Making Fat the New Fabulous

It's no secret that for a long time women have been subjected to body shaming. But as the popularity of photoshopping and social media have increased over the years, the issue has progressed to be about self-esteem as a whole. Women use Instagram to seek approval and see who can get the most likes and comments. And since when did a certain number of likes determine beauty?? Not to mention that magazines are constantly photoshopping pictures to set an unrealistic standard for what a "beautiful" woman should look like. We need to be the slimmest, most tan girl with the best hair and clothes. We need the Kylie Jenner lips and Kim Kardashian hips. We can't have cellulite and, God forbid, that our eyebrows aren't "on fleek." Really today's ideal of a beautiful woman is far from natural and the pressure to be perfect is unhealthy for women all over the world.

But the good news is that women are working to breakdown the unrealistic standards and glamorize all body types, even the classic curvy. This is particularly the goal of Sarai Walker (pictured above) who wrote the book Dietland. In her book, Walker redefines what it means to be a woman. The main character Plum Kettle is struggling with her weight as usual. She's 300 pounds and saving for weight-loss surgery, she hides behind food, and she can't wait to wear the tiny clothes hanging in her closet. She's not happy. And then she gets involved with a feminist group led by Jennifer, whose mission inlcudes seeking revenge on rapists, and she starts to see her self differently. Yeah, Dietland is not your typical girl-goes-through-transformation book, but it's all the better. By the end of her journey, Plum realizes fat is not a negative word. Fat is empowering.

In an interview with NPR, Walker says, "She [Plum] begins to think, you know, maybe there's nothing wrong with my body; maybe it's the way that other people are treating me. And so I think that she comes to see it as a politicized issue, because it is. I mean, a fat body is always a politicized body. I live in a fat body myself and you know... people assume all sorts of things about me. People look at you and think: Oh, well, she must eat all day or never exercise; she must have an eating disorder. All of these things that are projected onto fat people all day long. So you can never just kind of go about your day as a regular person. So I don't mean political in terms of a political party; I mean structures of power — certain people having power and privilege. And so Plum comes to realize that her fat body, the mistreatment she receives because of it, is a political issue."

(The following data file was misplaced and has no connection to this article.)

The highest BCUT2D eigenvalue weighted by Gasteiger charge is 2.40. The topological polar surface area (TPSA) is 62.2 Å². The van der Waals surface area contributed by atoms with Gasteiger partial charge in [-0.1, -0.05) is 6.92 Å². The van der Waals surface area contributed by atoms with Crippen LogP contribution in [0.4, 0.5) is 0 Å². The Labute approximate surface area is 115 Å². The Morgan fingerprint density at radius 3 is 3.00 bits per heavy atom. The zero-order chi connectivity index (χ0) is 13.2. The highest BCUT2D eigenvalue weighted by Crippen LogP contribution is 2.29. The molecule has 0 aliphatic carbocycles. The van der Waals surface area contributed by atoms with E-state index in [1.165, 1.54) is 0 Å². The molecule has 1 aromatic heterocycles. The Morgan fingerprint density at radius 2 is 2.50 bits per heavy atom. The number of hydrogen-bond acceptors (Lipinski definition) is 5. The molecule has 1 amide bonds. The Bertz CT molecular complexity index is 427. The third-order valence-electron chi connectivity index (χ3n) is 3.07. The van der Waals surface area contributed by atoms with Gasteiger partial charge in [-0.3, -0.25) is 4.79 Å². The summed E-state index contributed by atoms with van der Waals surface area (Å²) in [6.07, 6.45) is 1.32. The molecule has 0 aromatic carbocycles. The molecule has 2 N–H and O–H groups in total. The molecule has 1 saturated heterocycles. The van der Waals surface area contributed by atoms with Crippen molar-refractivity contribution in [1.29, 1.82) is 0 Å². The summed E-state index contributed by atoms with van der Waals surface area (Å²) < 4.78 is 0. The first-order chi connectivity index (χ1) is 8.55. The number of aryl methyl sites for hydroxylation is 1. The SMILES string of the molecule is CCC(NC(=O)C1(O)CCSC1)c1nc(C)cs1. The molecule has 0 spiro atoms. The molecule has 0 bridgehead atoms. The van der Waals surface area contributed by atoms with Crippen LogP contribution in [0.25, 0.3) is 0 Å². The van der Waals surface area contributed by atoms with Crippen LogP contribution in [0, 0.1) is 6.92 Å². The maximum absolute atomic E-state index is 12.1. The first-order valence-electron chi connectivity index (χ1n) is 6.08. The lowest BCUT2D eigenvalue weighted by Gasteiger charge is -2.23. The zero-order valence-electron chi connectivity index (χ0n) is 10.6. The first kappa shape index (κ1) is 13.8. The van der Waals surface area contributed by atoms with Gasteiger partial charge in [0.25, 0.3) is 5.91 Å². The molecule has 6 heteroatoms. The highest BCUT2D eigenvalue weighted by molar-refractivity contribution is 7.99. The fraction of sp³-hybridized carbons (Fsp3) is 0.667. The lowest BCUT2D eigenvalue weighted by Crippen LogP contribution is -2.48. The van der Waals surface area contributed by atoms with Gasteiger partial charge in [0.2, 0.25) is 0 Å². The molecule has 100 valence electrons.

Walker is causing a big change in what makes a woman beautiful by creating a powerful fat woman as a main character in her novel, and producer Marti Nixon is working to transform this fictional character from ink on paper to an on-screen presence in the form of a new television series. Dietland is a must read for those who can relate to Plum Kettle, and for those who just want to understand what it's like to be a fat girl in today's world. Let's follow Sarai Walker and breakdown the fat girl stereotypes and stop stigmatizing girls who are curvy. Fat does not have to be a negative label. Having fat is a necessary part of survival, where some just have more than others for various reasons. 

Sarai Walker is not the only woman working to support curvy girls. Barbie recently made the new curvy (and petite and black) Barbie so that girls of all shapes and colors can feel beautiful. Meghan Trainor's "All About That Bass" was stuck in our heads all last year. And plus-size model Ashley Graham made it on the cover of this year's Sports Illustrated magazine.

Of course, there has been negative backlash on all of these achievements. Sports Illustrated model Cheryl Tiegs told E! Online, "I don't like that we're talking about full-figured women because it's glamorizing them because your waist should be smaller than 35 [inches]. That's what Dr. Oz said, and I'm sticking to it. No, I don't think it's healthy. Her face is beautiful. Beautiful. But I don't think it's healthy in the long run."

Graham replied, "I had agents tell me, 'You'll never get on the cover of magazines. You'll never be an editorial model.' I had agents wave money in my face and say, 'If you drop some pounds, you can have a lot more of this!' And not even THAT was something that encouraged me to lose weight! The moment I realized I had to be healthy and happy in who I was, that's when my career took off."

Just like Sarai Walker, Graham believes body weight and shape should not define beauty or happiness. Curvy is sexy. Skinny is sexy. Every woman who is happy and confident is sexy. Being healthy is a legitiment concern; however, the latest research shows that having a little extra weight may actually be beneficial. So contrary to Tiegs weight surveillance and fat phobia, girls can be both curvy and healthy. 

Like Sarai Walker said, "I think it's great to focus on healthy eating and exercise, but to say, as people in the health at every size movement do, you can be healthy at any size. You know, exercise, eat healthy; whatever size you are, that's what you are. Because body shaming just doesn't work. And those kind of anti-obesity programs I think are really harming children because it's stigmatizing them. And I just think that, you know, experiencing more stigma and shame is certainly not going to help anyone be healthier."

So let go of the labels and negative connotations. No one is perfect, no matter how much they project themselves to be. Look in the mirror and embrace your body. You are the only you. Your body is one of a kind. And, geez, imagine how boring the world would be if we all looked the same!